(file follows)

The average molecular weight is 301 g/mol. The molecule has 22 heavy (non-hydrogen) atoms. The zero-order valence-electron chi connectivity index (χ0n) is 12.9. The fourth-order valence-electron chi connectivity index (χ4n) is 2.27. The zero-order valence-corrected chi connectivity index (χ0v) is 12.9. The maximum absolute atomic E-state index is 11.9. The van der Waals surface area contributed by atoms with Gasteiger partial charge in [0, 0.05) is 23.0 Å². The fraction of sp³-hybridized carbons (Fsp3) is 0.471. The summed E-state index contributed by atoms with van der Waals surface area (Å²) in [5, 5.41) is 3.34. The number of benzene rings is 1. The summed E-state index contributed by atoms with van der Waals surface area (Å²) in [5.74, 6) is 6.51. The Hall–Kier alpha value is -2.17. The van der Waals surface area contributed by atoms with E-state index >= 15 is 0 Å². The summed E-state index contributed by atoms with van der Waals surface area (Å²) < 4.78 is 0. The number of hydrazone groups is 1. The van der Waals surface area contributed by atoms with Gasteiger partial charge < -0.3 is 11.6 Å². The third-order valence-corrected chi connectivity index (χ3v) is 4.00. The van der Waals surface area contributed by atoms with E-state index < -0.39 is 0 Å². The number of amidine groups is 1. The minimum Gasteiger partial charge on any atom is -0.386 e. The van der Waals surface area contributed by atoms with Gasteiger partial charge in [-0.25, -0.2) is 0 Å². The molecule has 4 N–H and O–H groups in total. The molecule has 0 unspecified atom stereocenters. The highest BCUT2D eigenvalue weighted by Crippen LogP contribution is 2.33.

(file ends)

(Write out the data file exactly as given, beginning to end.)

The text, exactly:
The average molecular weight is 301 g/mol. The molecule has 22 heavy (non-hydrogen) atoms. The zero-order valence-electron chi connectivity index (χ0n) is 12.9. The fourth-order valence-electron chi connectivity index (χ4n) is 2.27. The zero-order valence-corrected chi connectivity index (χ0v) is 12.9. The maximum absolute atomic E-state index is 11.9. The van der Waals surface area contributed by atoms with Gasteiger partial charge in [0, 0.05) is 23.0 Å². The fraction of sp³-hybridized carbons (Fsp3) is 0.471. The summed E-state index contributed by atoms with van der Waals surface area (Å²) in [5, 5.41) is 3.34. The number of benzene rings is 1. The summed E-state index contributed by atoms with van der Waals surface area (Å²) in [5.74, 6) is 6.51. The Hall–Kier alpha value is -2.17. The van der Waals surface area contributed by atoms with E-state index >= 15 is 0 Å². The summed E-state index contributed by atoms with van der Waals surface area (Å²) < 4.78 is 0. The number of hydrazone groups is 1. The van der Waals surface area contributed by atoms with Gasteiger partial charge < -0.3 is 11.6 Å². The third-order valence-corrected chi connectivity index (χ3v) is 4.00. The van der Waals surface area contributed by atoms with E-state index < -0.39 is 0 Å². The number of amidine groups is 1. The minimum Gasteiger partial charge on any atom is -0.386 e. The van der Waals surface area contributed by atoms with Gasteiger partial charge in [-0.25, -0.2) is 0 Å². The molecule has 4 N–H and O–H groups in total. The molecule has 0 unspecified atom stereocenters. The highest BCUT2D eigenvalue weighted by Crippen LogP contribution is 2.33.